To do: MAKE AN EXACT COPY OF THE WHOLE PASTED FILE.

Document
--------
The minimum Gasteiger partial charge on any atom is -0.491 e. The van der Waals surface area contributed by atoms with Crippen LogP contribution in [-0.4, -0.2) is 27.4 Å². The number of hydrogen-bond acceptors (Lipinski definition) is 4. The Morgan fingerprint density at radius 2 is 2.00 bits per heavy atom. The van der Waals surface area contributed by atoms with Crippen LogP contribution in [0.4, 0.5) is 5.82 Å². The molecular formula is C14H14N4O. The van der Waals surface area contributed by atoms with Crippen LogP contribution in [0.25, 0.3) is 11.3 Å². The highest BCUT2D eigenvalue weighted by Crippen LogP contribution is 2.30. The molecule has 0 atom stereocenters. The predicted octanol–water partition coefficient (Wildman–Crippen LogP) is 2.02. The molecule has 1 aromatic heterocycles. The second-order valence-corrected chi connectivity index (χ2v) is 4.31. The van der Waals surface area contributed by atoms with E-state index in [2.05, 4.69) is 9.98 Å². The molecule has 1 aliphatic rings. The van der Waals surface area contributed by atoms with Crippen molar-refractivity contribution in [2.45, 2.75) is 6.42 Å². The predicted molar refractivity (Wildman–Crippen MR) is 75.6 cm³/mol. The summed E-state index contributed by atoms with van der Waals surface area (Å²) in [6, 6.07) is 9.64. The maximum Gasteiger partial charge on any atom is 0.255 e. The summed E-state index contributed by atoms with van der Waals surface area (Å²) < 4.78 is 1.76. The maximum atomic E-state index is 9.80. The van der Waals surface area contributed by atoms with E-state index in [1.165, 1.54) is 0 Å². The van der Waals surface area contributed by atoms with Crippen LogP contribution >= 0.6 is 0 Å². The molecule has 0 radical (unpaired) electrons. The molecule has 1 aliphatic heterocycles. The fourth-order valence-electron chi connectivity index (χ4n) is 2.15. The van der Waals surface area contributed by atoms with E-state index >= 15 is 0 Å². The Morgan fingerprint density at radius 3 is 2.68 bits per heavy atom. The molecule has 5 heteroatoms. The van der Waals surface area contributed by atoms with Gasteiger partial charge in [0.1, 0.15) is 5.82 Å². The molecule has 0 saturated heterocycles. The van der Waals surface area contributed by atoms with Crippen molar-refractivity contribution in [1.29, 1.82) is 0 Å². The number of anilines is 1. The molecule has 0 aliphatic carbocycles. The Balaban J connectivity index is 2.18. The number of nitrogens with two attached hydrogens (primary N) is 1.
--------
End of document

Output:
The minimum Gasteiger partial charge on any atom is -0.491 e. The van der Waals surface area contributed by atoms with Crippen LogP contribution in [-0.4, -0.2) is 27.4 Å². The number of hydrogen-bond acceptors (Lipinski definition) is 4. The Morgan fingerprint density at radius 2 is 2.00 bits per heavy atom. The van der Waals surface area contributed by atoms with Crippen LogP contribution in [0.4, 0.5) is 5.82 Å². The molecular formula is C14H14N4O. The van der Waals surface area contributed by atoms with Crippen LogP contribution in [0.25, 0.3) is 11.3 Å². The highest BCUT2D eigenvalue weighted by Crippen LogP contribution is 2.30. The molecule has 0 atom stereocenters. The predicted octanol–water partition coefficient (Wildman–Crippen LogP) is 2.02. The molecule has 1 aromatic heterocycles. The second-order valence-corrected chi connectivity index (χ2v) is 4.31. The van der Waals surface area contributed by atoms with E-state index in [2.05, 4.69) is 9.98 Å². The molecule has 1 aliphatic rings. The van der Waals surface area contributed by atoms with Crippen molar-refractivity contribution in [2.45, 2.75) is 6.42 Å². The predicted molar refractivity (Wildman–Crippen MR) is 75.6 cm³/mol. The summed E-state index contributed by atoms with van der Waals surface area (Å²) in [6, 6.07) is 9.64. The maximum Gasteiger partial charge on any atom is 0.255 e. The summed E-state index contributed by atoms with van der Waals surface area (Å²) < 4.78 is 1.76. The maximum atomic E-state index is 9.80. The van der Waals surface area contributed by atoms with E-state index in [1.165, 1.54) is 0 Å². The van der Waals surface area contributed by atoms with Crippen LogP contribution >= 0.6 is 0 Å². The molecule has 0 radical (unpaired) electrons. The molecule has 1 aliphatic heterocycles. The fourth-order valence-electron chi connectivity index (χ4n) is 2.15. The van der Waals surface area contributed by atoms with E-state index >= 15 is 0 Å². The Morgan fingerprint density at radius 3 is 2.68 bits per heavy atom. The molecule has 5 heteroatoms. The van der Waals surface area contributed by atoms with Gasteiger partial charge in [0.1, 0.15) is 5.82 Å². The molecule has 0 saturated heterocycles. The van der Waals surface area contributed by atoms with Crippen molar-refractivity contribution in [1.29, 1.82) is 0 Å². The number of anilines is 1. The molecule has 0 aliphatic carbocycles. The Balaban J connectivity index is 2.18. The number of nitrogens with two attached hydrogens (primary N) is 1.